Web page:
Early exterior designs by CBT Architects envision a golden-sheened structure unique among Kendall Square buildings for its terraced structure with curved facades – three chunks of lab space wedding cake stretching from Termeer Square and other Canal District open space to Third Street. There retail and community space is imagined as meshing into a streetscape with the Za restaurant and residences on one side and Tatte Bakery & Cafe on the other. Under KnicKrehm’s plans for the Constellation Center, that would have remained a grubby, barely concealed gas transfer station, running 150 feet along Third Street, said Salvatore J. Zinno, vice president for development at BioMed Realty.

“The first thing I did was walk into Eversource” with a plan to move the transfer station, Zinno said, “and they laughed at me.”

Removal of the relic of a former Kendall Square – the proposed building will rely on steam, and have no gas connection – depends on winning rezoning for the lot, since now what’s allowed is the same arts use that defeated KnicKrehm. The public and arts space represents around a $50 million expense, including fit-out with the technology needed for theater, dance, concerts, recording studios, movie screenings and other uses, Zinno said, but it’s the lab space overhead costing hundreds of millions more that will make the arts possible, including the hiring of an executive director to serve as “mayor of the space” and keep performances and other community uses cycling through.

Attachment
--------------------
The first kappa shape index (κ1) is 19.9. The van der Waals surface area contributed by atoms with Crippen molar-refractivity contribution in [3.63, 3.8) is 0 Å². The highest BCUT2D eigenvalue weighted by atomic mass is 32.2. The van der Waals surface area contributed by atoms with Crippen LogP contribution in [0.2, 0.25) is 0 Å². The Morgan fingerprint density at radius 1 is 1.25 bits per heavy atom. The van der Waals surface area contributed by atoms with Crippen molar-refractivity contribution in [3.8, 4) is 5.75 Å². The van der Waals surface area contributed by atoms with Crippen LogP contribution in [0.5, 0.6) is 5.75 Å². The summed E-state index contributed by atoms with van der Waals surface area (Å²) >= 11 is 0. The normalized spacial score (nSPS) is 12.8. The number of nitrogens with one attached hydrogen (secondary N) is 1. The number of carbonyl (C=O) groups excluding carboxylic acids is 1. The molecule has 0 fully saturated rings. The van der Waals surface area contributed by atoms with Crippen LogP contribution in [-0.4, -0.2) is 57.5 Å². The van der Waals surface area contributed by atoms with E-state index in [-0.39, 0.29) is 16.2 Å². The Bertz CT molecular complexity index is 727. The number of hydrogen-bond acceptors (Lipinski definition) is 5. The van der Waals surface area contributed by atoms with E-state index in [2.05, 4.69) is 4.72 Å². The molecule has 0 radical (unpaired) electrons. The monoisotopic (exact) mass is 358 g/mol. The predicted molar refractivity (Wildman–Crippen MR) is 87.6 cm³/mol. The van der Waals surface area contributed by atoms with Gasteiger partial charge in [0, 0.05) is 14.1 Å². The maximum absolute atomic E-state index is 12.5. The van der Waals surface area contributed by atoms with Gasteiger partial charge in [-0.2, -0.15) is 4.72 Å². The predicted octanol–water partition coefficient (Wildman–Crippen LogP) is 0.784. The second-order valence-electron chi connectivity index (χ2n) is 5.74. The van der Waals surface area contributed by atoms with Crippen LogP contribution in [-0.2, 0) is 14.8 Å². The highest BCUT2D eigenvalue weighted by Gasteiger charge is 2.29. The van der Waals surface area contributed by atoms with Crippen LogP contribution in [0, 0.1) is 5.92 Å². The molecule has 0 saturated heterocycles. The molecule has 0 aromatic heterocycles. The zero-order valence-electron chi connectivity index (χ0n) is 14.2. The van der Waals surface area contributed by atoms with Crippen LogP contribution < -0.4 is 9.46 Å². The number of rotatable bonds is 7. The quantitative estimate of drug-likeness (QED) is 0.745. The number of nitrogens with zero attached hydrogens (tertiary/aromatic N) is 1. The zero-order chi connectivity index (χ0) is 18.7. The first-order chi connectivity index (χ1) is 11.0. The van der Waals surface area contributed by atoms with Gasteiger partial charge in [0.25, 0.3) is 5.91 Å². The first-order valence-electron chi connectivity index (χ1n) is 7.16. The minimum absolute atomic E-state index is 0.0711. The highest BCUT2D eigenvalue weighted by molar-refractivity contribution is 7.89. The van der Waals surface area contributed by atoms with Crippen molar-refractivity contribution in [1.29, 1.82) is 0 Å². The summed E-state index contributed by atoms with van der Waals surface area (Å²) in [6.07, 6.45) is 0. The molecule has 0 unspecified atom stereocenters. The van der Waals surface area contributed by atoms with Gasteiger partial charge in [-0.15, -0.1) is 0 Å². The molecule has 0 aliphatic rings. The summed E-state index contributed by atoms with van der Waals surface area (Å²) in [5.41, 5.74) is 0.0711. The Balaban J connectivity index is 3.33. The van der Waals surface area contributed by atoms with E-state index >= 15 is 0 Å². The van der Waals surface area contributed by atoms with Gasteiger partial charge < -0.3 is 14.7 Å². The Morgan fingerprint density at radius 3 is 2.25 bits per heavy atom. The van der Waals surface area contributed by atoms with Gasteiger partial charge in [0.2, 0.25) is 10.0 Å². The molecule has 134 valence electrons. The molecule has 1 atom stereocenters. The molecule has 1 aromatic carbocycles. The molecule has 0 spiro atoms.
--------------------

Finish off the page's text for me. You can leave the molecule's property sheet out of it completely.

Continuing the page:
“You need the zoning to create the value,” Zinno said. Imagining the Constellation Center being built and operating without subsidization from lab or office space, “what ticket prices does that translate to?”

“There is a reason it didn’t happen,” Zinno said.

While the Constellation Center was envisioned as 85,000 square feet rising as high as 120 feet, the BioMed building is proposed at 550,000 square feet going as high as 250 feet – about 30 feet higher than some surrounding buildings, though 300-foot structures are just blocks away. The first tier is planned to rise only to a stepped-back 85 feet on Third Street, and “pulling in the edges creates” not just a narrower building with a more open feel, but “more options for open space,” Zinno said. The building is asymmetrical, with terrace gardens bigger on the Termeer Square side than on Third Street.

Zoning issues

No dedicated parking is proposed, because BioMed’s Canal District has parking garages with some 2,238 spaces. They are not filled at peak hours, and though BioMed will have to argue that all workers driving to the lab space can be accommodated, the arts functions are unlikely to add to the problem: Most performances will be at night or weekends, when the surround labs and offices are closed.

The zoning and special permitting process is certain to raise by-now familiar conflicts over traffic and parking – despite access to the red line Kendall Square T stop and other mass transit options – and residents who will be displaced by workers filling 510,000 new square feet of lab space. But Zinno said BioMed’s option to buy the Eversource transfer station could be a significant factor in the conversation.

“It’s hard to imagine it’s been inaccessible for decades,” Zinno said of the space known as Parcel C. In addition to just being a bare, gravel pit surrounded by chain-link fence, “The gas transfer station has been in our way.”

“The facility is approaching the end of its useful life,” but Eversource needs inducement to let it be moved instead of rebuild it for decades more of use in the heart of Kendall Square, Zinno said.